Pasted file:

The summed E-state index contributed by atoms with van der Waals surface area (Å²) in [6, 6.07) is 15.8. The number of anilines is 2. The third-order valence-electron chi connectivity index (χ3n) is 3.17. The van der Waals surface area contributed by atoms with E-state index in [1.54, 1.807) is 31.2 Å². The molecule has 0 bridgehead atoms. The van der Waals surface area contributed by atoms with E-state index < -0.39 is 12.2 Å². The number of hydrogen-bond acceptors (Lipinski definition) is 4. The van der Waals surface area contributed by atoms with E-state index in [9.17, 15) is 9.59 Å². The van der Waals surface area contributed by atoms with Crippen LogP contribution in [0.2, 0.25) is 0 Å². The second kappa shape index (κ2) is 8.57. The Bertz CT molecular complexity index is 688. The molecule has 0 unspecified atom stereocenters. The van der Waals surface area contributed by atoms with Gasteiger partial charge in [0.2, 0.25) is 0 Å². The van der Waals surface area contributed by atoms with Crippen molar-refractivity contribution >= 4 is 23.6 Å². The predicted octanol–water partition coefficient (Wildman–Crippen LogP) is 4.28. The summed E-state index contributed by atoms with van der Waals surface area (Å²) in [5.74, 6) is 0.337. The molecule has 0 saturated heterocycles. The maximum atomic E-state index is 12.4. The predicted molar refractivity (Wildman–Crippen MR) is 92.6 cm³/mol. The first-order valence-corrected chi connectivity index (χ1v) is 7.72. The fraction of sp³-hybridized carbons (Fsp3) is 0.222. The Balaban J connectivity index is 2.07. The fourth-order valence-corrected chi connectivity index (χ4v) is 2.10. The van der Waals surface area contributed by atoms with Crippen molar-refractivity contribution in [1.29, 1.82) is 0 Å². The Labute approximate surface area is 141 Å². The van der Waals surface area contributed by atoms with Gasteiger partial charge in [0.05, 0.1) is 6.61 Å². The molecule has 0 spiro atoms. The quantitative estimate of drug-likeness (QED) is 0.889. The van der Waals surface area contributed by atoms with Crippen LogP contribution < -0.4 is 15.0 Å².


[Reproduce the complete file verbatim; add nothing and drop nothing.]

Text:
The summed E-state index contributed by atoms with van der Waals surface area (Å²) in [6, 6.07) is 15.8. The number of anilines is 2. The third-order valence-electron chi connectivity index (χ3n) is 3.17. The van der Waals surface area contributed by atoms with E-state index in [1.54, 1.807) is 31.2 Å². The molecule has 0 bridgehead atoms. The van der Waals surface area contributed by atoms with E-state index < -0.39 is 12.2 Å². The number of hydrogen-bond acceptors (Lipinski definition) is 4. The van der Waals surface area contributed by atoms with E-state index in [9.17, 15) is 9.59 Å². The van der Waals surface area contributed by atoms with Crippen LogP contribution in [0.2, 0.25) is 0 Å². The second kappa shape index (κ2) is 8.57. The Bertz CT molecular complexity index is 688. The molecule has 0 unspecified atom stereocenters. The van der Waals surface area contributed by atoms with Gasteiger partial charge in [0.2, 0.25) is 0 Å². The van der Waals surface area contributed by atoms with Crippen molar-refractivity contribution >= 4 is 23.6 Å². The predicted octanol–water partition coefficient (Wildman–Crippen LogP) is 4.28. The summed E-state index contributed by atoms with van der Waals surface area (Å²) in [5.74, 6) is 0.337. The molecule has 0 saturated heterocycles. The maximum atomic E-state index is 12.4. The predicted molar refractivity (Wildman–Crippen MR) is 92.6 cm³/mol. The first-order valence-corrected chi connectivity index (χ1v) is 7.72. The fraction of sp³-hybridized carbons (Fsp3) is 0.222. The Balaban J connectivity index is 2.07. The fourth-order valence-corrected chi connectivity index (χ4v) is 2.10. The van der Waals surface area contributed by atoms with Crippen molar-refractivity contribution in [1.29, 1.82) is 0 Å². The Labute approximate surface area is 141 Å². The van der Waals surface area contributed by atoms with Gasteiger partial charge in [0.05, 0.1) is 6.61 Å². The molecule has 0 spiro atoms. The quantitative estimate of drug-likeness (QED) is 0.889. The van der Waals surface area contributed by atoms with Crippen LogP contribution < -0.4 is 15.0 Å².